ExecutiveBiz: What will TSG look like in two years?

Alan Friedman: We will continue to be strong in the robotics and survivability products. We will have expanded our portfolio of “disruptive technologies“ through a combination of government funded R&D and internal investment, and we will be finding new ways to give our customer a competitive advantage. We are also expanding the sales of our current portfolio into overseas markets.  In addition, TSG has a variety of value added engineering service business that we hope to expand on as well, particularly in areas such as training and security.

ExecutiveBiz: Before QinetiQ or TSG, there was just PSI. What lessons have you learned since those early days?

Alan Friedman: I joined PSI [in 1973] when there were half a dozen people. Since then, we've been through a lot of changes in the world. Changes in technology, changes in the military, changes in a whole bunch of things. And I believe we've been adaptable.

ExecutiveBiz: What's the secret to your adaption as a business?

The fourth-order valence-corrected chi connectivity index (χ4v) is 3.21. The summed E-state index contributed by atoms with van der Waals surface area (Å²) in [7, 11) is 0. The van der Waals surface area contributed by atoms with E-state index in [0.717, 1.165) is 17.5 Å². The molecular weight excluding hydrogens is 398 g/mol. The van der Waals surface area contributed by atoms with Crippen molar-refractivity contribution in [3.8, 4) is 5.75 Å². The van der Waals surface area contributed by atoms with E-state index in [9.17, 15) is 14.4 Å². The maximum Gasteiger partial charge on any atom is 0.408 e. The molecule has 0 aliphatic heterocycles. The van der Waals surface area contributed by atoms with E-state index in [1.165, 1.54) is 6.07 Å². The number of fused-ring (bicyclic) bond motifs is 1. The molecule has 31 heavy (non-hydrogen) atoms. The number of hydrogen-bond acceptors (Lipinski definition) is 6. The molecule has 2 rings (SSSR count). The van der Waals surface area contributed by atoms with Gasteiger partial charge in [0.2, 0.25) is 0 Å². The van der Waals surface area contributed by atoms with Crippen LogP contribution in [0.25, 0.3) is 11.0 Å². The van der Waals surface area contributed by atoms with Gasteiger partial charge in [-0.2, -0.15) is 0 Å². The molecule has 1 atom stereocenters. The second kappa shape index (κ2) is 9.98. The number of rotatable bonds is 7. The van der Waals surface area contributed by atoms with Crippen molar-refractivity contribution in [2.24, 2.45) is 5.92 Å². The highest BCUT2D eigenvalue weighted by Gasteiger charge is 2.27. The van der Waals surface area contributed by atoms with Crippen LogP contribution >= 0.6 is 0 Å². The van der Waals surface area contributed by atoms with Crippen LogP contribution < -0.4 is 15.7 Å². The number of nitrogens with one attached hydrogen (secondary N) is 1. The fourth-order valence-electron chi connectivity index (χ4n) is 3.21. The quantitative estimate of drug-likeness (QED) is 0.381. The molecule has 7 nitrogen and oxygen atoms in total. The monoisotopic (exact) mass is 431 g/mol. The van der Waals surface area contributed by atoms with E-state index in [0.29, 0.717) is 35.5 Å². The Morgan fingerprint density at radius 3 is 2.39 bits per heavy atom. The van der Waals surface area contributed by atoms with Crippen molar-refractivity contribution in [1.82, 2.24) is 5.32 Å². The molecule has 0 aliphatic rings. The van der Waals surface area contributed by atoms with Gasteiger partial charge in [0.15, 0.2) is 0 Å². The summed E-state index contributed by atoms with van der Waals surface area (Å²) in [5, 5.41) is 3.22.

Alan Friedman: Number one, as Jim Collins says in Good to Great, it takes focus.  From the start, we kept focus on our core business model. Number two, don't look at the short term. When I became president in 1997, we shifted our business model from high tech engineering services to a combination of engineering services, technology, and products. We recognized that was not going to be an instant transition. We've grown the products component of our revenue substantially over the last five or six years as this model has taken effect. Number three, be true to what you believe about the business and the business model. My mantra has always been, “Decisions are easy, it's facts that are hard.“  I've tried to use that as our mantra all along to make sure we get our facts right. Business decisions then flow from that in a pretty straightforward way.

ExecutiveBiz: What's something most people don't know about you personally?

Alan Friedman: As one of my business associates says, I'm probably among a dwindling percentage of people who've been at one place their whole career.   I would certainly attribute some of this to having the samebeautiful wonderful wife for that entire period!. With our children grown, we have found a new love in the mountains and hiking. I also do some sportscar racing.  I've found it to be an interesting hobby over the years. Being in business requires total focus, as you know, and, of course, racing also has that element of “If you're not focused, it can be dangerous.“  The ability to shift my total focus to something else “” I find relaxing and refreshing.